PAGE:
Origin Chosen to Participate in the 2020 USAF RSO Advanced Manufacturing Olympic
Working together remotely, Origin, Stress Engineering and nTopology produced a viable solution to a difficult aerospace problem in just three weeks, amid the pandemic
SAN FRANCISCO, CA, September 25, 2020 – Origin, the developer of the leading open 3D Printer for additive mass production, Origin One, announced today it has been selected to participate in the U.S. Air Force Rapid Sustainment Office’s (RSO) inaugural Advanced Manufacturing Olympics and will compete in the Approval Sprints Technical Challenge. The Advanced Manufacturing Olympics is a free, virtual event held from October 20-23, 2020. The event includes five Technical Challenges that feature additive manufacturing and reverse engineering.
The joint team is comprised of top engineers from Origin, as well as engineering software company nTopology, and the consulting engineering company Stress Engineering. The team will be competing in the Approval Sprints Technical Challenge where they will be up against other highly capable teams to design, analyze, and deliver final, production-quality printed USAF flight components, a technical data package, and an accelerated qualification strategy for full approval of proposed materials, machines and complete family of components.
“There is a pressing need to rapidly deploy engineering solutions for US Air Force fleet and infrastructure sustainment,” said Ian Muceus, Director of Government Programs at Origin. “We are excited to be one of the companies selected to participate in this challenge and use our advanced additive manufacturing technology to help with these obsolescence and sustainment challenges by identifying innovative strategies for rapidly designing, qualifying, and deploying solutions that leverage new manufacturing processes, materials, and components.”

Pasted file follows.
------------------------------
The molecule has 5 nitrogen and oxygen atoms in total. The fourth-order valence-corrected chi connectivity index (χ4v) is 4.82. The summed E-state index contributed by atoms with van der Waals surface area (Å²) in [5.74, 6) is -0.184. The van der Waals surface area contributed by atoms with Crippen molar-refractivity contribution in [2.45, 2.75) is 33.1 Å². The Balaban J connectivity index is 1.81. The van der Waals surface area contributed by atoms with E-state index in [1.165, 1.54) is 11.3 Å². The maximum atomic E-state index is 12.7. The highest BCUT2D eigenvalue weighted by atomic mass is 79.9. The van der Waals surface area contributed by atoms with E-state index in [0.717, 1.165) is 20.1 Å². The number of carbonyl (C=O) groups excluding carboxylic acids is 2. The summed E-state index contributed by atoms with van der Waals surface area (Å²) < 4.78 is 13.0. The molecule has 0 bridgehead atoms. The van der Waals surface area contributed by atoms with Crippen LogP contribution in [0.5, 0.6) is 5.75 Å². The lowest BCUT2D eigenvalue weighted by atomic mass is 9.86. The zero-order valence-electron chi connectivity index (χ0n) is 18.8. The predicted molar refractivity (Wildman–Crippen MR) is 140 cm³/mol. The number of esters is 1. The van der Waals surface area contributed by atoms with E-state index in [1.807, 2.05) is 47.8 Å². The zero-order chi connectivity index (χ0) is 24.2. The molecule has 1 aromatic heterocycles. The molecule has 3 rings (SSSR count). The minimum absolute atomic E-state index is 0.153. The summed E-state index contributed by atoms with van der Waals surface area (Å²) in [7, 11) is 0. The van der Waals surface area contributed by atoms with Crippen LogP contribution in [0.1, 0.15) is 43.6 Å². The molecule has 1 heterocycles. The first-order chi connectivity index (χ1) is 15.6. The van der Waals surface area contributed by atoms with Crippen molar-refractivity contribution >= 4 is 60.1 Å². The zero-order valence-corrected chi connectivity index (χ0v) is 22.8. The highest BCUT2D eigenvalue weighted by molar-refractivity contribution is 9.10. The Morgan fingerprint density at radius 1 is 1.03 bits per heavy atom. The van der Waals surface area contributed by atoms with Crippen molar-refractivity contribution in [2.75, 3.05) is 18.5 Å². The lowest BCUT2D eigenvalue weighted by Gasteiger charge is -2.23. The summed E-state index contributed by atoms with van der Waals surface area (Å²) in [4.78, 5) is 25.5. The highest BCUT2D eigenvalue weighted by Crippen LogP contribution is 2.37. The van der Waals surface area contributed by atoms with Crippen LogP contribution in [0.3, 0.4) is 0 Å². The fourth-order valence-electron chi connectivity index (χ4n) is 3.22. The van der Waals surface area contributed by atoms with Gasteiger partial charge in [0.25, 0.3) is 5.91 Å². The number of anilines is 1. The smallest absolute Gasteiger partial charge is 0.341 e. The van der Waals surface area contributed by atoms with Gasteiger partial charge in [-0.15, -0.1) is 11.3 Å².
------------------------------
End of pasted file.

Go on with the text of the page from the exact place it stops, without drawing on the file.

This challenge involved developing an F-16 hydraulic line clamp, of which the Air Force has thousands of unique clamps across its fleet. The requirements for the challenge were complex and looked at dimensional accuracy, stresses/loads, flammability compliance, temperature ratings (low and high), jet fuel exposure, vibration tolerance, hydraulic fluid exposure, and engine oil exposure. Origin tested a number of different materials, printed test fixtures, and conducted multi-material printing. The part submitted by the team for this challenge was designed on nTopology, used flame-retardant chemically-resistant materials from Henkel, manufactured on the Origin One 3D printer and validated by Stress Engineering.
The top component design that meets the minimum specified requirements will be eligible for installation and a one-time flight on an F-16 during the Additive Manufacturing Olympics. To find out more about the event, follow along, and watch the final results, visit: the Approval Sprints information page.
Based in San Francisco, CA, Origin is pioneering the concept of Open Additive Production, a new way to build based on open materials, extensible software, and modular hardware. Origin One, the company’s manufacturing-grade 3D printer, uses programmable photopolymerization to precisely control light, heat, and force among other variables to produce parts with exceptional accuracy and consistency. The company works with a network of material partners to develop a wide range of commercial grade materials for its system, resulting in some of the toughest and most resilient materials in additive manufacturing. The company was founded in 2015 and is led by alumni from Google and Apple. Investors include Floodgate, DCM, Mandra Capital, Haystack, Stanford University, and Joe Montana. Learn more about Origin here: https://www.origin.io.